In 1993, I was 26 years old. Three years prior, I’d graduated from Boston’s prestigious Berklee College of Music and before the ink was dry on my shiny new degree, I was on my way to New York City. Like any serious aspiring jazz musician, I was eager to jump in with the best of them and just play, play, play! And play I did. Jam session after jam session, little gig after little gig, I honed my craft into the wee small hours, uptown, downtown, midtown, wherever I could, didn’t matter. Sometimes, there’d be audiences of two or four and occasionally ten and sometimes even twenty or thirty. If we were lucky, the hipper members of our audiences would occasionally break away from their conversations and acknowledge us with a nonchalant nod or a raise of their beer as if to say, “yeah babe, I’m hip, I hear you.” Fully committed to the lofty mission of musical mastery, it wasn’t the audience that mattered anyway. Hell no! It was the noble, single-minded pursuit of virtuosity and earning the respect of my peers that mattered.
After awhile however, I began to assess and challenge myself on this position. Between 1990-’93, I heard numerous well known, widely regarded musicians (in jazz circles) in their 40’s, 50’s and 60’s playing in small bars, clubs and restaurants, often going virtually unacknowledged. I though to myself, “if this art form that I love so much and have dedicated my life to has produced icons and creative geniuses, and carries a global reputation for being one of our nation’s greatest, most profound contributions to world culture, why in a city of 8 million (an American city no less!), is a club that holds 148 half full?” Along the way, I also witnessed the rapid emergence of rap and hip-hop and the way it was (in many ways, so negatively) impacting youth culture. Often devoid of melody, harmony and actual musicians playing, the most commercially successful rappers seemingly did nothing more than spit vulgarities into microphones over monotonous drum-beats and looped samples “borrowed” from other people’s records.
I couldn’t help but wonder why it was that so many people so quickly embraced something so blatantly base and lacking in substance and depth?” The long answer is highly complex, subjective and obviously far too multidimensional to go into detail. However, my personal, fundamental conclusion was simply that much of it has to do lack of access to information. You see, though deemed by Congress a “national treasure”, jazz rarely appears in mainstream popular media and the lack of time and funding prohibits from jazz being included in standard classroom curriculum.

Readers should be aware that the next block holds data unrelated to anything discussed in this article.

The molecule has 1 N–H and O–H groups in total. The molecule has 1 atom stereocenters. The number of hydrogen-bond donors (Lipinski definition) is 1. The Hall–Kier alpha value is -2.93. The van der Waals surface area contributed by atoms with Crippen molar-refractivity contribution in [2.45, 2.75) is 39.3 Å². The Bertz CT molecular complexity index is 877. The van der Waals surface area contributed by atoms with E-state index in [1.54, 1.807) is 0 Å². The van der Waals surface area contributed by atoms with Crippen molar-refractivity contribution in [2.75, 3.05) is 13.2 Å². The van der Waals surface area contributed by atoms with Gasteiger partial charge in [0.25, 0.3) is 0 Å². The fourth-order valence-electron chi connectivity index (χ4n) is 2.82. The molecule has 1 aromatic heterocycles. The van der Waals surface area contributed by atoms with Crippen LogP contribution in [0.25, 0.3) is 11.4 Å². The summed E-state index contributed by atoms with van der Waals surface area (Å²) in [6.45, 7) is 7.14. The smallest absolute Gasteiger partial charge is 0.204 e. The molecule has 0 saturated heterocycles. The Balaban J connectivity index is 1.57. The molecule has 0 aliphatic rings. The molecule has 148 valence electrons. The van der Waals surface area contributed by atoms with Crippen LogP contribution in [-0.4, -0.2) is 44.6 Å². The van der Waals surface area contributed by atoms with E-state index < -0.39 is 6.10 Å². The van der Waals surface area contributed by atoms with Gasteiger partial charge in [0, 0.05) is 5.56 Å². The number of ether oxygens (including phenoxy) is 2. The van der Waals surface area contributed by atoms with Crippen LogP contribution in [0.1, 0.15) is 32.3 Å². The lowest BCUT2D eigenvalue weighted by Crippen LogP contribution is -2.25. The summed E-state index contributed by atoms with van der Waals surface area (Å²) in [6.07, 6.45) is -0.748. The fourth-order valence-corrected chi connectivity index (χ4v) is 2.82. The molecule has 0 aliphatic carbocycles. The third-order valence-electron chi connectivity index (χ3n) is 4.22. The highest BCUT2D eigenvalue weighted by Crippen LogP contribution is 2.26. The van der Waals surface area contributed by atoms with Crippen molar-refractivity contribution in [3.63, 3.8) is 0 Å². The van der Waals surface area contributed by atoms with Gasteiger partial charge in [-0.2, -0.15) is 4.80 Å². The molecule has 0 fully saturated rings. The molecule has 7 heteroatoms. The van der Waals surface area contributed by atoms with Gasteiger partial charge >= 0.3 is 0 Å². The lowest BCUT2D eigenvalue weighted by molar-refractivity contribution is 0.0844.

So, with this realization, I had a choice. I could continue on my path of self-absorption, unconcerned about cultivating audiences or informing people. After all, I had my one or two people a night raising their beers to me. I mean, it’s the craft that matters, not the audience, right?? I create damn it! It’s not my job to educate or enlighten…or is it?
Through the presentation of dynamic, innovative, LIVE multi-media educational programs for young audiences, captivating main stage concerts for all audiences and informative clinics and master-classes for student musicians, JazzReach is wholeheartedly committed to fostering a greater appreciation, awareness and understanding of this vital American art form.
I am delighted to report that since premiering our debut educational program in 1997, JazzReach’s educational programs have successfully served over 110,000 young people nationwide at some of America’s most distinguished performing arts venues and have received unanimous praise from students, teachers, parents, the media and arts professionals alike.
JazzReach programs tour nationally, are presented in high quality performing arts and concert venues, are all carried out exclusively by the organization’s official resident ensemble, METTA QUINTET, and currently serve approximately 15,000-25,000 young people annually.
My personal goals in music have not wavered. As a member of Metta Quintet, I remain committed to excelling as a musician and challenging the boundaries of my own artistic potential. Earning the respect of my peers also remains a priority, though now it goes beyond just my peers.
JazzReach’s objectives are to provide access to jazz and through our programs, engage, entertain and inform our audiences as best we can so as to spark a greater awareness and understanding. While we do our best to equip our audiences with enough information to nurture their interest on their own, a sustained, ongoing appreciation of jazz and the arts in general, must be a priority for all of us; artists, teachers, parents, the media and civic leaders alike.
I write this essay in the spirit of JazzReach’s mission to illuminate. Like no other art form, jazz provides for its audience a dynamic opportunity to witness highly skilled artists navigate their way through the creative process, in the heat of the moment, souls unfurled, striving with every note to explore the greater depths of their creative imaginations and make a cohesive artistic statement. Jazz also serves as a unifying force, bridging cultural, religious, ethnic and age differences and is a true music of the people, finding its inspiration in the widely divers experiences and peoples that constitute our collective national character.
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